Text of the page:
These Laws were signed by “Ed. Bell, Master," and 87 Members, and though not unusual in character for the period, they are worthy of reproduction as the earliest regulations known, of the Old Grand Lodge at York.

It is much to be regretted that the " narrow folio manuscript Book, beginning 7th March 1705-6, containing sundry Accounts and Minutes relative to the Grand Lodge," (A Schedule of the Regalia, Records, etc., dated September 15, 1779, will be found in Hughan's " Masonic Sketches," p. 20, et seq.) is still missing, all the efforts of those most interested in the discovery having so far proved abortive. With that valuable document before us, it would doubtless be easy to obtain clues to several puzzles which at present confront us. Its contents were wen known in 1778, as the following letter proves, which was sent by the then Grand Secretary (York) to Mr B. Bradley, of London 2 (J. W. of the " Lodge of Antiquity”), in order to satisfy him and Mr William Preston (P. M. of the same old lodge, and author of the famous Illustrations of Masonry of the existence of the ancient Grand Lodge at York before the year 1717.

“Sir,-In compliance with your request to be satisfied of the existence of a Grand Lodge at York previous to the establishment of that at London I have inspected an Original Minute Book of this Grand Lodge beginning at 1705 and ending in 1734 from which I have extracted the names of the Grand Masters during that period as follows:

1705 Sir George Tempest Barronet.
1707 The Right Honourable Robert Benson Lord Mayor of York.
1708 Sir William Robinson Bart.
1711 Sir Walter Hawksworth Bart.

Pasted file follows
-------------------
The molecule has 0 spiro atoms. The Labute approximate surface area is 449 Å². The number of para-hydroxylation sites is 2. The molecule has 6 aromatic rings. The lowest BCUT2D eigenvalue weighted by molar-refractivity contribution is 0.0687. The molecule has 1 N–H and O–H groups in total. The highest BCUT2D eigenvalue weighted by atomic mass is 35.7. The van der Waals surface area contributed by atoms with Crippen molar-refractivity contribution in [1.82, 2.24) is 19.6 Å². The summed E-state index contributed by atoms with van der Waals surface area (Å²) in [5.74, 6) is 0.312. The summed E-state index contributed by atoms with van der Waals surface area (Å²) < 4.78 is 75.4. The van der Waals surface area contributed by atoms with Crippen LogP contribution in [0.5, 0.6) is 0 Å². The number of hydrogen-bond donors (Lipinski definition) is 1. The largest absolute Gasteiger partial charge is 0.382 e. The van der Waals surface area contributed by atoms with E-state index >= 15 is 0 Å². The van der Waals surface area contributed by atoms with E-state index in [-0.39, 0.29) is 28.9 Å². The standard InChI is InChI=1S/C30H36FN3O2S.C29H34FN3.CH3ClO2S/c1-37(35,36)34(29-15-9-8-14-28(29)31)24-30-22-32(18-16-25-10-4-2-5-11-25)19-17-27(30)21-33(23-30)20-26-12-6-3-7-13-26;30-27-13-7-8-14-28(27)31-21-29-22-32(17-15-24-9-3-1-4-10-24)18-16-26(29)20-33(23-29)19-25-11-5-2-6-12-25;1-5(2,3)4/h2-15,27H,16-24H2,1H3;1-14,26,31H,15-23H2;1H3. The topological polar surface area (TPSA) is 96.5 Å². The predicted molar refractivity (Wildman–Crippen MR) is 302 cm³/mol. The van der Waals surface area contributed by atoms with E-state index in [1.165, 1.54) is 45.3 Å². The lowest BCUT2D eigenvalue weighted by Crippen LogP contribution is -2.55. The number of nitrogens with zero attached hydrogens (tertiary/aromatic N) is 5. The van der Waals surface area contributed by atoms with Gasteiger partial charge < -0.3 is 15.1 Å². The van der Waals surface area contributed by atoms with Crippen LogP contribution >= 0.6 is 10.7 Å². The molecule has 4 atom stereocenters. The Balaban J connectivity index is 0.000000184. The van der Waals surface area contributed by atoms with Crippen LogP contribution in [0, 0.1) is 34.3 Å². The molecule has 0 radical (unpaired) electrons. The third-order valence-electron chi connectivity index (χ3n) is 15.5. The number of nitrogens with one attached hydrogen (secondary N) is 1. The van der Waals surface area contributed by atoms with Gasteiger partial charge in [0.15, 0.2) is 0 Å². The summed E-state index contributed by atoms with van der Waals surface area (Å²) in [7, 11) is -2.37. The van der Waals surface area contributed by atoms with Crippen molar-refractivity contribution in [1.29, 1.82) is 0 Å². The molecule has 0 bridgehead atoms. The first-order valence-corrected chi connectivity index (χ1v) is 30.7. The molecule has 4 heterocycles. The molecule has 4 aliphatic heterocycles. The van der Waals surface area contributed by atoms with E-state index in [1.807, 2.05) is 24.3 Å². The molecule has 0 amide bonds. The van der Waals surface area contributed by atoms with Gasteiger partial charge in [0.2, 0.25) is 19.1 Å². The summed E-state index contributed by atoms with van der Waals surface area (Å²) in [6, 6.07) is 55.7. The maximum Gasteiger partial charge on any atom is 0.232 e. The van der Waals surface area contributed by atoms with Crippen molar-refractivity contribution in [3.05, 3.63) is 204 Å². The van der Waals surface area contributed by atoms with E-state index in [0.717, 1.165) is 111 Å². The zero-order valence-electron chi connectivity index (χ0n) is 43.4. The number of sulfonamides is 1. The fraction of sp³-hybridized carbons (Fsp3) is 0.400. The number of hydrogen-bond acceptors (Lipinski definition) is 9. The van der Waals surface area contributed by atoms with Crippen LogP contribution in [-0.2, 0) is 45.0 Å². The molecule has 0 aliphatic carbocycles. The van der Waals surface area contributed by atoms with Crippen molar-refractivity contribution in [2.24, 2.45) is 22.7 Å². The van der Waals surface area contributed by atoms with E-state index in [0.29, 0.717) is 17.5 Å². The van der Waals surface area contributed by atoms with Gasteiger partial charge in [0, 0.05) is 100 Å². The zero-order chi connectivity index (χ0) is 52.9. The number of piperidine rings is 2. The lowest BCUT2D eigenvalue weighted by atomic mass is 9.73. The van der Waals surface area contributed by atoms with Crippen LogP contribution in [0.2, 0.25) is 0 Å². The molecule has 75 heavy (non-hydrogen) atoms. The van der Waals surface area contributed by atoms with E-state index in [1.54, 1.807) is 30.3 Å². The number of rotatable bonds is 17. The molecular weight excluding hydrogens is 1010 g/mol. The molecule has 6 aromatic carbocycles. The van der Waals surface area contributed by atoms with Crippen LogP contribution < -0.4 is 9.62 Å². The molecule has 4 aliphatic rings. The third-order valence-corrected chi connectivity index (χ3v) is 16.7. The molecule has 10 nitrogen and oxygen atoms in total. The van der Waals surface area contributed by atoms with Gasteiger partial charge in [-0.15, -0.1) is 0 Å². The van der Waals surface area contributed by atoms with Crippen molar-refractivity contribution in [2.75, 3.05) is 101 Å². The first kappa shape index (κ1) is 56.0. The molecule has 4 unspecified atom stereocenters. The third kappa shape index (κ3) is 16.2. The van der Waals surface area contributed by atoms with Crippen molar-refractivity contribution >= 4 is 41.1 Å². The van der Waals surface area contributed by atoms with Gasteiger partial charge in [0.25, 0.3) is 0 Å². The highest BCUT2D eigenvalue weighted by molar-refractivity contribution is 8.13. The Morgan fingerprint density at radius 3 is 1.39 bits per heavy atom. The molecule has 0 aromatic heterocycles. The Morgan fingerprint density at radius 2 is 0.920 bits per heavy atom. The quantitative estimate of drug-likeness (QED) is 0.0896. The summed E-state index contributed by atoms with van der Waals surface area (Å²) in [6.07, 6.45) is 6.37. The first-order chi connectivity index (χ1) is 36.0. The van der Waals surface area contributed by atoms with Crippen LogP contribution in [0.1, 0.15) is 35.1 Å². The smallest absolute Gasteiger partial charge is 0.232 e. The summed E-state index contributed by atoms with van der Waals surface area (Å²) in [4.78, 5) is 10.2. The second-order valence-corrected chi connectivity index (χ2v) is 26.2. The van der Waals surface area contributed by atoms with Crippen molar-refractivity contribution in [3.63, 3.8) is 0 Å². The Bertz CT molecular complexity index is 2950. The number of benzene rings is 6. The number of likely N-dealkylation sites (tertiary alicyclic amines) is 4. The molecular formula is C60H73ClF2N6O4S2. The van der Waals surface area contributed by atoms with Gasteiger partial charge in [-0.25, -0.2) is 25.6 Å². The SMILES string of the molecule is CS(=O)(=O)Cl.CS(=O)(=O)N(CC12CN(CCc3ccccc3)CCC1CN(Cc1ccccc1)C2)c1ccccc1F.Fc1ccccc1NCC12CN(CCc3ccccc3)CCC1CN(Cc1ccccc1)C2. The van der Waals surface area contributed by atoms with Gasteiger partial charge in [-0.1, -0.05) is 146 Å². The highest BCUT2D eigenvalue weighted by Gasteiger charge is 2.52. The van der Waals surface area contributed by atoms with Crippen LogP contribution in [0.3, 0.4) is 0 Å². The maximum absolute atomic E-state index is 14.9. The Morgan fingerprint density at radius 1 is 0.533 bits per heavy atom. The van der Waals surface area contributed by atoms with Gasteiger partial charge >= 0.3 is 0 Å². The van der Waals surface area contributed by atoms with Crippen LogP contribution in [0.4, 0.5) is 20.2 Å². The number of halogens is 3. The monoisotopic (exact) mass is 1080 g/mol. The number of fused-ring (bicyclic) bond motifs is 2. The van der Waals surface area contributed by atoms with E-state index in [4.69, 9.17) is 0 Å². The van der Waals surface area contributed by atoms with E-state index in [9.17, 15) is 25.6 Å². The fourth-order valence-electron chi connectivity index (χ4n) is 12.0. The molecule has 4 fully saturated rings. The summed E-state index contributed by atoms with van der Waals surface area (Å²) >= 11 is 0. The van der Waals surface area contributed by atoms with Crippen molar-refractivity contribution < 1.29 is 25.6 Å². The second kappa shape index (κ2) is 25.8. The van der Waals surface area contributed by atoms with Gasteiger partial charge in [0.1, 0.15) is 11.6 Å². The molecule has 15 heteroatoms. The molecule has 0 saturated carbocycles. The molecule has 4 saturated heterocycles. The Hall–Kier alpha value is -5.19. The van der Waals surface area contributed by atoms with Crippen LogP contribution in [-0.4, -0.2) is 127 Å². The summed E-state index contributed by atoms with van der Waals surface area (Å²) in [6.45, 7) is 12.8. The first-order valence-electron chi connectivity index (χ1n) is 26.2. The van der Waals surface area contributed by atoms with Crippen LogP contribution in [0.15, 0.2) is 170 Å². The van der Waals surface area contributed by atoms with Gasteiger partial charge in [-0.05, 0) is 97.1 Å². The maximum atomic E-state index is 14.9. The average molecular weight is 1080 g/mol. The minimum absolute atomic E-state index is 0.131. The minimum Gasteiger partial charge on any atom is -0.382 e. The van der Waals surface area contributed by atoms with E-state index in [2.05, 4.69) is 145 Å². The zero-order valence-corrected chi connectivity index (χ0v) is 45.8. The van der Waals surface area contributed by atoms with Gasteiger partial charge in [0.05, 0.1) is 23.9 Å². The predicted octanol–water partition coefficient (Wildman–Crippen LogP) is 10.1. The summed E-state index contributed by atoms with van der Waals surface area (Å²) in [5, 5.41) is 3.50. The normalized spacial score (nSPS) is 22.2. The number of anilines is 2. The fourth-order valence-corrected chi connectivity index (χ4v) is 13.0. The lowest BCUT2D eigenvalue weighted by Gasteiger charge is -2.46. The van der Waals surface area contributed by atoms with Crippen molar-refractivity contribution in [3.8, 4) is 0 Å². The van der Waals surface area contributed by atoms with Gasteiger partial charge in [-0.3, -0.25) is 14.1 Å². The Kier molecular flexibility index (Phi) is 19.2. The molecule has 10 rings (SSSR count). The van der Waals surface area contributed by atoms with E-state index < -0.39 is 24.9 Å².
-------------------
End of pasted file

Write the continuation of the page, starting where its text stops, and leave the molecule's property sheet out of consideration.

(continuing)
1713 Sir George Tempest Bart.
1714 Charles Fairfax Esqr.
1720 Sir Walter Hawkesworth Bart.
1725 Edward Bell Esqr.
1726 Charles Bathurst Esq.
1729 Edward Thompson Esq. M.P.
1733 John Johnson Esq. M.D.
1734 John Marsden Esqr.

It is observable that during the above period the Grand Lodge was not holden twice together at the same house and there is an Instance of its being holden once in 1713 out of York, viz., at Bradford in Yorkshire when 18 Gentlemen of the first families in that Neighbourhood were made Masons.

In short the superior antiquity of the Grand Lodge of York to all other Lodges in the Kingdom will not admit a Doubt an the Books which treat on the subject agree that it was founded so early as the year 926, and that in the Reign of Queen Elizabeth it was so numerous that mistaking the purport Of their Meeting she was at the trouble of sending an armed Force to dislodge the Brethren, it appears by the Lodge Books since that Time that this Lodge has been regularly continued and particularly by the Book above extracted that it was in being early in the present Century previous to the Era of the Aggrandized Lodge of London-and that it now exists even the Compilers of the Masons Almanack published under the sanction of that Lodge cannot but acknowledge tho they accompany such their acknowledgement with an invidious and unmasonic Prophecy that it will be soon totally annihilated-an event which we trust that no man nor sett of men who are mean enough to wish, shall ever live to see.